https://www.chiangmaiumbrellas.com/about/oiled-umbrellas
Umbrella Making Centre
Handmade umbrella in Bor Sang village was carried on for centuries, all local craftsman never attend …
DIY, design your own umbrellas. NOK AIR’s activity.
Hand-paint umbrellas, made to order.
The umbrella factory was established in 1978…
Address: Umbrella Making Centre 111/2 Moo 3
Bor Sang Village T.Tonpao Sankamphaeng
Chiang Mai 50131
Phone: 053-338195, 053-338324
Fax: 053-338928
Email: romborsang@yahoo.com
For more information please visit the following link:
https://www.tripadvisor.com/Attraction_Review-g293917-d545081-Reviews-Sa_Paper_Umbrella_Handicraft_Center-Chiang_Mai.html

Umbrella Making Center, Bo Sang, Chiang Mai
What is a “Parapluie”?
Unfortunately it is not an English word. In French, with closely related terms in Dutch, Swedish and Norwegian, the “parapluie” is exclusively a rain protector, the direct opposite of the “parasol”. It is based on the Latin word “pluvia” for rain. No ambiguities here.
For more information please visit the following link:
https://www.chiangmaiumbrellas.com/about/oiled-umbrellas

Umbrella Making Center, Bo Sang, Chiang Mai
Ancient UmbrellasThe umbrella has a history reaching back to the ancient civilizations of Assyria and Nineveh, the Aztecs, Burma, China, Egypt, Greece, India, Rome, Siam and probably Atlantis. Early depictions with umbrellas as far back as 5,000 years are usually of high ranked dignitaries, emperors, kings, religious leaders. It is apparently less known if, or in how far normal citizens used umbrellas: it simply may not have been recorded in the inner sanctums of the elite pyramids and temples (1). It is beyond doubt, however, that dignitaries who used umbrellas did so for both practical and ceremonial purposes, with shapes and decorations marking status and rank. Another interesting point is that apparently all early documentation and depictions show umbrellas in use for sunshade, not for rain protection. This, in fact refers to early umbrellas as parasols (2).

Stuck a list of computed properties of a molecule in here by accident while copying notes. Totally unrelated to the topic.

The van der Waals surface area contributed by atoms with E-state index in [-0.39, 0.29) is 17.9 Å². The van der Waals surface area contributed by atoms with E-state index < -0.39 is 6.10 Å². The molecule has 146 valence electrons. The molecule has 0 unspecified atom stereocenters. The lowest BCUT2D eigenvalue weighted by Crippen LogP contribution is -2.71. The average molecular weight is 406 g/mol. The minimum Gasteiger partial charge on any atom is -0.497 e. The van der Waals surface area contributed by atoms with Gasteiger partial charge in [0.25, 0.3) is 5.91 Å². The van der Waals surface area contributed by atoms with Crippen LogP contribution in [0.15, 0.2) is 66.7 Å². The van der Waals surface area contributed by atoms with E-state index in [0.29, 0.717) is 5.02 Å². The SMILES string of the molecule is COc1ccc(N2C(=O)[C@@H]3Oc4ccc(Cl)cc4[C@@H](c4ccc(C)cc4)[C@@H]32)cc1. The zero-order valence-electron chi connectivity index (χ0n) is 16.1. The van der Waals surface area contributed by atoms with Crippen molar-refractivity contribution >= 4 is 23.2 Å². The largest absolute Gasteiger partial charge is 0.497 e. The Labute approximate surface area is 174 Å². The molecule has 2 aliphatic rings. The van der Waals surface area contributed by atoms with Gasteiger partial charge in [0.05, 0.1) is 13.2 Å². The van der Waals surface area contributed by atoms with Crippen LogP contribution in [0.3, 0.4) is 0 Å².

The ancient depictions and English word roots lead some authors to assume that umbrellas or parasols in early history were exclusively used for sunshade and not for rain protection. This may or may not have been the case. One simple example may be a Chinese legend where animal skin is wrapped over a makeshift frame to serve as rain protection (3).
With the use of umbrellas in so many different early civilizations, the umbrella, rain or shine, is likely to have been invented and re-invented in many different places at different times.
For more information please visit the following link:
https://www.chiangmaiumbrellas.com/about/oiled-umbrellas Umbrella Making Center, Bo Sang, Chiang Mai

Oiled Umbrellas – Made in Chiang Mai
By Jan Willem Roeloffs for Sunisa Umbrella Workshop, updated 12 November 2013.